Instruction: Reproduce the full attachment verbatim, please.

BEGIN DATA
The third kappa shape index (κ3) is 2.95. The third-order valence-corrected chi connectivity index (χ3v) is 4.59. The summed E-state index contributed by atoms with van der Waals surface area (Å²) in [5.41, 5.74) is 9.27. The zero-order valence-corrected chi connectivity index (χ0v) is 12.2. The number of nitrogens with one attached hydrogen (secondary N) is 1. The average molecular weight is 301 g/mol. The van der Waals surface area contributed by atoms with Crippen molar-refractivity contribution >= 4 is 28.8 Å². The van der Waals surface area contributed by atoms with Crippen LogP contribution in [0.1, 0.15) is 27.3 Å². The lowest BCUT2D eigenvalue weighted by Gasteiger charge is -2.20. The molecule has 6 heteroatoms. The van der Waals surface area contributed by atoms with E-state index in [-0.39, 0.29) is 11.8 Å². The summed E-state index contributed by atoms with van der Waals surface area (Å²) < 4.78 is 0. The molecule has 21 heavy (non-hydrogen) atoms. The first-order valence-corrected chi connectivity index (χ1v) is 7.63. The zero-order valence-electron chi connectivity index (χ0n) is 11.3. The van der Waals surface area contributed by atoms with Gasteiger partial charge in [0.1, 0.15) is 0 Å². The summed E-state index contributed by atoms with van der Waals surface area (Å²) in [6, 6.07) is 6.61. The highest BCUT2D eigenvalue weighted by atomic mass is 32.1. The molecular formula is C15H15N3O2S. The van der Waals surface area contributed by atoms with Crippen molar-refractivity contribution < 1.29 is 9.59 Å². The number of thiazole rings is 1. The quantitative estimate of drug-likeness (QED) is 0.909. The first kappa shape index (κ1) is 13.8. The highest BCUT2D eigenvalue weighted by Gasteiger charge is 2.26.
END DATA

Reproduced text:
The third kappa shape index (κ3) is 2.95. The third-order valence-corrected chi connectivity index (χ3v) is 4.59. The summed E-state index contributed by atoms with van der Waals surface area (Å²) in [5.41, 5.74) is 9.27. The zero-order valence-corrected chi connectivity index (χ0v) is 12.2. The number of nitrogens with one attached hydrogen (secondary N) is 1. The average molecular weight is 301 g/mol. The van der Waals surface area contributed by atoms with Crippen molar-refractivity contribution >= 4 is 28.8 Å². The van der Waals surface area contributed by atoms with Crippen LogP contribution in [0.1, 0.15) is 27.3 Å². The lowest BCUT2D eigenvalue weighted by Gasteiger charge is -2.20. The molecule has 6 heteroatoms. The van der Waals surface area contributed by atoms with E-state index in [-0.39, 0.29) is 11.8 Å². The summed E-state index contributed by atoms with van der Waals surface area (Å²) < 4.78 is 0. The molecule has 21 heavy (non-hydrogen) atoms. The first-order valence-corrected chi connectivity index (χ1v) is 7.63. The zero-order valence-electron chi connectivity index (χ0n) is 11.3. The van der Waals surface area contributed by atoms with Gasteiger partial charge in [0.1, 0.15) is 0 Å². The summed E-state index contributed by atoms with van der Waals surface area (Å²) in [6, 6.07) is 6.61. The highest BCUT2D eigenvalue weighted by atomic mass is 32.1. The molecular formula is C15H15N3O2S. The van der Waals surface area contributed by atoms with Crippen molar-refractivity contribution < 1.29 is 9.59 Å². The number of thiazole rings is 1. The quantitative estimate of drug-likeness (QED) is 0.909. The first kappa shape index (κ1) is 13.8. The highest BCUT2D eigenvalue weighted by Gasteiger charge is 2.26.